KICKS & CO. 1960
Is a swinging, satanic tale of corruption. The devillish main character Mr Kicks infiltrates the campus of an all negro southern collage during the “sit-in-60’s” Big musical numbers and big fun!
KICKS & CO. is a major musical produced in 1960 at the Arie Crown Theater in Chicago. It is an "ahead of its time" story of the sit-in movement and of Mr. Kicks, “Satan’s sinful servant” who has targeted two of its leaders for corruption. With the cooperation of “Orgy, The Magazine for Men,” Mr. Kicks descends on the campus of “Freedman University: Down South” with an assortment of dirty deals to lay, in particular on two leaders of the student body, June Young and Ernest Black. The action then switches to Chicago as Mr. Kicks attracts the pair with dangerous temptations to which they relate, not always for the best.
Is a tender love story set against the harsh realities of chattel slavery, told entirely in verse and song, makes this a unique and poignant piece of American Theater. Set in the deep south of 1830 CRECIE sings of this nation’s soul.
CRECIE is an operetta written in iambic pentameter verse (rhymed quatrains) in two acts. Set in 1830 in South Carolina’ it is the love story of Crecie and Cato who are the slaves of Colonel Stacey Talbot on his large cotton plantation. Their simple act of falling in love puts them in deadly conflict with America’s “peculiar institution”. The ensuing tale involving members of both races is powerful and poignant, with a strong musical score. CRECIE premiered at Malcolm X College (Chicago) and was later staged at Howard University (Washington) with an additional “little theater” presentation in New York.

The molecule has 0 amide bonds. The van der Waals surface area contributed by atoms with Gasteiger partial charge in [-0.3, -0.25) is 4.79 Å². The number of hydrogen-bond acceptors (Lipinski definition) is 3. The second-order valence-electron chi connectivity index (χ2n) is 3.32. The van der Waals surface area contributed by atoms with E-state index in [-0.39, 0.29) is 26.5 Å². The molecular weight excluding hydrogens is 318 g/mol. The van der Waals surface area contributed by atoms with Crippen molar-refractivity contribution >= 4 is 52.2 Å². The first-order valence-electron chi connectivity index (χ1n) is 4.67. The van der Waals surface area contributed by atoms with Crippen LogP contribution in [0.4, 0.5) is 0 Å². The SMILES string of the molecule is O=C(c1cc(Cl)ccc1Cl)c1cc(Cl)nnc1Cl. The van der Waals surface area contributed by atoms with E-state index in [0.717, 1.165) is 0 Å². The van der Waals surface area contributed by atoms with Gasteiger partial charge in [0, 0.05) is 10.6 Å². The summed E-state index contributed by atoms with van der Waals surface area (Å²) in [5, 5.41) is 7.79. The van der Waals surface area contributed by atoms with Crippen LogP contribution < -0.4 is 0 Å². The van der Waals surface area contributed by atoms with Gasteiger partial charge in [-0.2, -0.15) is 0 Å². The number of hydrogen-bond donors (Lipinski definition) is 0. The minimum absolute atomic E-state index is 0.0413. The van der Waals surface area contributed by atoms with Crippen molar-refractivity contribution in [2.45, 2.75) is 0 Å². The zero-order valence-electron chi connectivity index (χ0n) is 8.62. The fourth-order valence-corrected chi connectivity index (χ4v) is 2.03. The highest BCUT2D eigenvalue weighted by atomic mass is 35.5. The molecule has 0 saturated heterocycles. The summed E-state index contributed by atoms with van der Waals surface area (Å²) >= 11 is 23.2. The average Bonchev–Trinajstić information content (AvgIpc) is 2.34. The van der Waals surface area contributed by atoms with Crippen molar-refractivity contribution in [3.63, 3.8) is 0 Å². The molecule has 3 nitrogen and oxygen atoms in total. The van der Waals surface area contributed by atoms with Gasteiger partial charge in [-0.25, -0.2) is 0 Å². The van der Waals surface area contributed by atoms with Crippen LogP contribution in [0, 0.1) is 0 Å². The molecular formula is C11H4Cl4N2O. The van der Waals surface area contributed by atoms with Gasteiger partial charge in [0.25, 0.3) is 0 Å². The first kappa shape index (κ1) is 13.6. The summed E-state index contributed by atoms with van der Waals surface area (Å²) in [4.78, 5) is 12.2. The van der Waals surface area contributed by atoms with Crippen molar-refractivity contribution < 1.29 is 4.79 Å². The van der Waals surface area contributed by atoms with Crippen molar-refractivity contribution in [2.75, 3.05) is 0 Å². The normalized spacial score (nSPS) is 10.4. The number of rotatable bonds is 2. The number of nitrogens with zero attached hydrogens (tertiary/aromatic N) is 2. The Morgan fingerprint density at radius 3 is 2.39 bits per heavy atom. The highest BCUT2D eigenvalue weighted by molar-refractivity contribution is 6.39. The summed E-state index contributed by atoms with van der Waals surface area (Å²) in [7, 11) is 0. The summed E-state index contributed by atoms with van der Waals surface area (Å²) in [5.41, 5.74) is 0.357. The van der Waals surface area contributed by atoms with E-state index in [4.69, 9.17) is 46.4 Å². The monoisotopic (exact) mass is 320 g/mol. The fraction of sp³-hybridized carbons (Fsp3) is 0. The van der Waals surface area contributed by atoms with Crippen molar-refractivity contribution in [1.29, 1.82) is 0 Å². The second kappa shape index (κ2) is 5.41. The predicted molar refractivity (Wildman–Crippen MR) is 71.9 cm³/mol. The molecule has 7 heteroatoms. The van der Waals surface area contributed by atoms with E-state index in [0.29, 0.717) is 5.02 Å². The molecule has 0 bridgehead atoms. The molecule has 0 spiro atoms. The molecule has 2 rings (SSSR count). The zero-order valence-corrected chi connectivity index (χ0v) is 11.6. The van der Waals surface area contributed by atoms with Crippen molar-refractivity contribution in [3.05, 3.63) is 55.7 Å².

IN DE BEGINNIN’ 1977
Is told entirely in verse and could easily fit into the category of a “Rap Opera.” Based on the Book of Genesis, Oscar Brown, Jr’s recreation of the beginning of creation is in lyrical, hip, rhyming dialect taking a droll look at the battle of the sexes.
IN DE BEGINNIN’ is the first of three verse musicals based on the Biblical story of The Creation. This piece tells of Adam and Eve and events leading to their eviction from paradise for disobeying De Lord. Their encounters with De Devil and De Snake are described in a rhythmic sermon by De Rev, a down home preacher in a dialect of such eloquence the characters come to life in a style that brings charm and humor to a tragic tale. Produced initially in Chicago, and subsequently in New York, Memphis, Grand Rapids, Philadelphia and Buffalo.
RAISIN’ CAIN 1978
Another verse musical concerning the first murder; when Cain kills his brother Able. Their parents, Adam and Eve, must deal with the aftermath, confused by the Lord’s permission of the hideous act, and seriously questioning His righteousness. Cain’s banishment to the Land of Nod is preceded by his meeting the Devil, who congratulates and recruits the killer to commit other acts from his “catalogue of crimes”. Moral motives are vigorously disputed in the rhyme and reason of this piece, produced experimentally at Chicago State University in 1984.
Abraham and Sarah are the central characters in the third verse play of the ”Genesis Series” Their travail and triumph in establishing themselves and their faith in hostile new environments are told with the touch of comedy that characterizes this trilogy. While this is not a musical, the piece lends itself to the insertion of some song and dance.
It concerns the character and the development of Judaism from its inception, in a paraphrasing of the Bible’s First Book, told with wit and wisdom.
MAPLE LEAF 1986